Well, not exactly.
The LA times just published an article discussing the fact that Millennials couldn't care less about movies more than five years old, so we're going to fix that!
What are the essential movies from 1975-2005 that kids need to be aware of? Give us your list of 10 below!
Allen from ARTSEDGE
My kids are both millenials and they don't even consider a movie from the 70s an old movie. They consider movies from the 30s and 40s old movies. But they are probably not typical. I had a discussion with my son, who is 24, about why the need to redo Spiderman. As far as he is concerned Peter Park is Spiderman.
But since millenials cover a rather wide age range, many of whom are preteens now, I will give you ten films for your list, none of which are R rated, which means some of my favorites won't be on this list. Here goes:
Monty Python's Life of Brian
The Elephant Man
The Princess Bride
This is Spinal Tap
The Right Stuff
The Usual Suspects
At the risk of being thought of as the true "senior citizen," I have to interject some (probably pejorative) comments here about movie preference of today's youth.(I'm defining youth as anyone under 21.) The article from the LA Times summed up the "old" movie benefits as
"Old movies are now like dinosaurs, and like dinosaurs, they are threatened with extinction."
I do not find that a viable analogy. Film production is an art and art can and is preserved. Just because Picasso came along, did we forget about Rembrandt and put his work in the dusty basement? The list I came up with goes back prior to 1975...Sorry, Allen, I think to get some real class in films, we need to move your date back some. I am very aware that today's youth want instant entertainment and 3 or 4-D action, but there is a case to be made for evaluating American History through film eras. Sometimes, this includes good dialogue and no action. I refer to All the President's Men, even though I didn't add it to the list. What valuable information we learned from that film, but it requires concentration.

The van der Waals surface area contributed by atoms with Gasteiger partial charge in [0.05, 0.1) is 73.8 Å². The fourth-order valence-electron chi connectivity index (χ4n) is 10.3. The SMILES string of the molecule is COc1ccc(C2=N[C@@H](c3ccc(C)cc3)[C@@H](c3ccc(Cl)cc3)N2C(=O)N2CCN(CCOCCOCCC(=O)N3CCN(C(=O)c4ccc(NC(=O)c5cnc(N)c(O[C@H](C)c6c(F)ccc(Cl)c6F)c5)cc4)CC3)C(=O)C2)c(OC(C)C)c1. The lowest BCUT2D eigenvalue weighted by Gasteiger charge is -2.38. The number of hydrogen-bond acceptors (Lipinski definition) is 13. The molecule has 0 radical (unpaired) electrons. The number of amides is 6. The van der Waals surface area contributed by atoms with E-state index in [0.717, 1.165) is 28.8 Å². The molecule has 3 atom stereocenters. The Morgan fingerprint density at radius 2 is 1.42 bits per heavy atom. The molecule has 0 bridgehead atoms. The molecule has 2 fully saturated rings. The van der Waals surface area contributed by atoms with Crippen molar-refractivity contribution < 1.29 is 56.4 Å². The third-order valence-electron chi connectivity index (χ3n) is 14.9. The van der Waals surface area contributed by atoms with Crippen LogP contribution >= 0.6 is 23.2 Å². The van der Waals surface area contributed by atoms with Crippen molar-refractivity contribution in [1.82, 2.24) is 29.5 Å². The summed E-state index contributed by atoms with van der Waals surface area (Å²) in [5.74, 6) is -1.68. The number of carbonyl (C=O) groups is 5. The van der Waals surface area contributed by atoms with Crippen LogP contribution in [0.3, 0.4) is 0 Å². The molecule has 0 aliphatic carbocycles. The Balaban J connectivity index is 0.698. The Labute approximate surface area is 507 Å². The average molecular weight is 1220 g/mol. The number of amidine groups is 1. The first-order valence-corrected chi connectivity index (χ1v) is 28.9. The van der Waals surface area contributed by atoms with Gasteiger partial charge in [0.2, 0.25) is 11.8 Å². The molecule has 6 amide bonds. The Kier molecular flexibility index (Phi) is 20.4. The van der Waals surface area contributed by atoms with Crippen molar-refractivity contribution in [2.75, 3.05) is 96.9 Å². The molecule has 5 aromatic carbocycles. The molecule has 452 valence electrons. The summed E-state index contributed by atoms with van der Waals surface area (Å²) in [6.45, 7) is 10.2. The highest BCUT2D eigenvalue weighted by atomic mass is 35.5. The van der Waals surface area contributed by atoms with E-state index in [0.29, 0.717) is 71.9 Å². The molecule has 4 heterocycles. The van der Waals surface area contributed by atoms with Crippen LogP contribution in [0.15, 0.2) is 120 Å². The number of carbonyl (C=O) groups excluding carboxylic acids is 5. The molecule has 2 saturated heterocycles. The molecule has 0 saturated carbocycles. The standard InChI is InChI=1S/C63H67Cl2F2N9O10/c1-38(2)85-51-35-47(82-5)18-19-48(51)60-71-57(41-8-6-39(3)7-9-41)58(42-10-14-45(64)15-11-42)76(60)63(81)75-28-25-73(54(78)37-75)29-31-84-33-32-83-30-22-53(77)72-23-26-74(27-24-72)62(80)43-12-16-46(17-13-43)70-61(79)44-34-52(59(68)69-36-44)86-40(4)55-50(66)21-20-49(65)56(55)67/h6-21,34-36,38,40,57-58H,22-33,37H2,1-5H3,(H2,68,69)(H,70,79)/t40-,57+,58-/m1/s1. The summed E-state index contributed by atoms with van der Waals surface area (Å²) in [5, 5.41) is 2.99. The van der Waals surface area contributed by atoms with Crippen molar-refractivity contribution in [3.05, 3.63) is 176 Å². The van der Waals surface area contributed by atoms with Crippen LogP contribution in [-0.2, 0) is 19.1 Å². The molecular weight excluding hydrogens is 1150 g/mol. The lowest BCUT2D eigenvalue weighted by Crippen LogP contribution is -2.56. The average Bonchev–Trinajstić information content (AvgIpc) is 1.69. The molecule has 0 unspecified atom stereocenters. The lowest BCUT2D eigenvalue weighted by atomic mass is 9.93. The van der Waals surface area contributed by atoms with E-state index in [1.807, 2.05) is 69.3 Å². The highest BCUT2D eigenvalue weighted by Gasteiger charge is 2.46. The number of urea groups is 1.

Every government student who passed through my door at sometime during the semester was privileged to watch, Mr. Smith Goes to Washington. Keep in mind, this was not digitalized and fortunately still is only in black and white. The kids rolled their eyes when it began and said - oh, it is so old. Yep, and you will find yourself hooked... Just give it a chance. This Capra film was released in 1939. How did the students react at the end? At the end of the movie, every single student was sitting on the edge of his seat when Jimmy Stewart was exercising his right to filibuster in the Senate. When the students wrote their critiques, not one bashed that film. In fact, they enjoyed it. And, to carry the thought further, I would venture to say, they still remember it. So, isn't it up to us as educators to expose our students to movies, art, music, etc. especially when it applies to our discipline and help preserve some of this art?
Forgive the diversity in my selection of films, but I am a believer of well-rounded thought and pure entertainment. My list is not rated for any specific viewing audience. But, I did add the years for those of you who might want to rent it from Netflix.
1939 - Mr.Smith Goes to Washington
1942 - Casablanca
1939 - Gone With the Wind
1957 - 12 Angry Men
1952 - High Noon
1965 - Sound of Music
1964 - My Fair Lady
1962 - Lawrence of Arabia
1961 - Judgment at Nuremberg
1961 - Raisin in the Sun
1970 - Patton
1974 - Blazing Saddles (OK, will have to delete language in spots, but it is a classic.)
1964 - Dr.Strangelove
1962 - To Kill a Mockingbird
1962 - Manchurian Candidate
1961 - West Side Story
1982 - Gandhi
Wouldn't it be fun to write some curriculum for a semester course using this list? Every single discipline could be included at some point.